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BITRA. BIBLIOGRAFÍA DE INTERPRETACIÓN Y TRADUCCIÓN

 
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Tema:   Interpretación. Signos. Legal. Técnico. Género.
Autor:   Hale, Sandra Beatriz & Debra Russell (eds.)
Año:   2008
Título:   Interpreting in Legal Settings
Lugar:   Washington D.C.
Editorial/Revista:   Gallaudet University
Páginas:   204
Idioma:   Inglés.
Tipo:   Libro.
ISBN/ISSN/DOI:   ISBN: 1563683962.
Colección:   Studies in Interpretation Series, 4.
Disponibilidad:   Alicante BG
Índice:   1. Taking liberties? Duplicity or the dynamiccs of court interpreting, Ruth Morris 1-25; 2. Interpreting in asylum appeal hearings: Roles and norms revisited, Waltraud Kolb & Franz Pöchkacker 26-50; 3. Court interpreting and face: An anlysis of the court interpreter's strategies for conveying threats to own face, Bente Jacobsen 51-71; 4. Guilty or not guilty? An investigation of deaf juror's access to court proceedings via sign language interpreting, Jemina Napier & David Spencer 72-122; 5. Interpreter preparation conversations: Multiple perspectives, Debra Russell 123-147; 6. Legal interpreting and the deaf community in Malaysia, Zubaidah Ibrahim-Bell 148-169.
Resumen:   The work of interpreters in legal settings, whether they are spoken or signed language interpreters, is filled with enormous complexity and challenges. This engrossing volume presents six, data-based studies from both signed and spoken language interpreter researchers on a diverse range of topics, theoretical underpinnings, and research methodologies.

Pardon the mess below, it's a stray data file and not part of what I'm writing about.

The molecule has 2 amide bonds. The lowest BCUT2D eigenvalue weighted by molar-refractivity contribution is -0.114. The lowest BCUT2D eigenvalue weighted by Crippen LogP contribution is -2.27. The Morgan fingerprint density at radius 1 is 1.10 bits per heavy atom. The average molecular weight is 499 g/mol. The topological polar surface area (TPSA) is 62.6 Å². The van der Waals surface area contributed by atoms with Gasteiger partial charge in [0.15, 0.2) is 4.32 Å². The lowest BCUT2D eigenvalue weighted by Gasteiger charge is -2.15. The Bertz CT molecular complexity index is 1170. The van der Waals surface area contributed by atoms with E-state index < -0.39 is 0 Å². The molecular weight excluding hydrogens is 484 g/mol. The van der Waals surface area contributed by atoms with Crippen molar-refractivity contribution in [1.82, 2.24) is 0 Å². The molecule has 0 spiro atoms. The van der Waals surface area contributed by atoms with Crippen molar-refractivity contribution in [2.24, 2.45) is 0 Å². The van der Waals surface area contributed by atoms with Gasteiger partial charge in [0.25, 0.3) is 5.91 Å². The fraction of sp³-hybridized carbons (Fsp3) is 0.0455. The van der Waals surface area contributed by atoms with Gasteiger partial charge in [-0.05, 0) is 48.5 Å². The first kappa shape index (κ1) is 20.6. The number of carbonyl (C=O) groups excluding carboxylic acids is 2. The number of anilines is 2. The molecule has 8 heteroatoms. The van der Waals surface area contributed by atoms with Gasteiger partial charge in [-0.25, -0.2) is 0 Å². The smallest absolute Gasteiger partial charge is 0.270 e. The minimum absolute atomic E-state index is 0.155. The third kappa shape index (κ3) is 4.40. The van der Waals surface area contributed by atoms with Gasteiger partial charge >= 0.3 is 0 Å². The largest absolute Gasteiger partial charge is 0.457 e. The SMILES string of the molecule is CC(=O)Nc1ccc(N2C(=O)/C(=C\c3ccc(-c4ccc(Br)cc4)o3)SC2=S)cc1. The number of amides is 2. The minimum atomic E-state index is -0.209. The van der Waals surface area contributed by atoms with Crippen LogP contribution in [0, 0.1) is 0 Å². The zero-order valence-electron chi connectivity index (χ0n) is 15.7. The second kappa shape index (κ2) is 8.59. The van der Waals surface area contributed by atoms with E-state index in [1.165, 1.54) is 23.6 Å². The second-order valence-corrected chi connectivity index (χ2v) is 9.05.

In the first chapter, Ruth Morris analyzes the 1987 trial of Ivan (John) Demjanjuk in Jerusalem, and reveals that what might appear to be ethical breaches often were no more than courtroom dynamics, such as noise and overlapping conversation. Waltraud Kolb and Franz Pöchhacker studied 14 asylum appeals in Austria and found that interpreters frequently aligned themselves with the adjudicators. Bente Jacobsen presents a case study of a Danish-English interpreter whose discourse practices expose her attempts to maintain, mitigate, or enhance face among the participants. In the fourth chapter, Jemina Napier and David Spencer investigate the effectiveness of interpreting in an Australian courtroom to determine if deaf citizens should participate as jurors. Debra Russell analyzed the effectiveness of preparing sign language interpreter teams for trials in Canada and found mixed results. The final chapter presents Zubaidah Ibrahim-Bell's research on the inadequate legal services in Malaysia due to the fact that only seven sign interpreters are available. Taken together, these studies point to a "coming of age" of the field of legal interpreting as a research discipline, making Interpreting in Legal Settings an invaluable, one-of-a-kind acquisition. [Source: Publisher]
Impacto:   1i- Napier, Jemina. 2010. 2964cit; 2i- Napier, Jemina. 2010. 3276cit
CITID:   N/A.
 
 
2001-2021 Universidad de Alicante DOI: 10.14198/bitra
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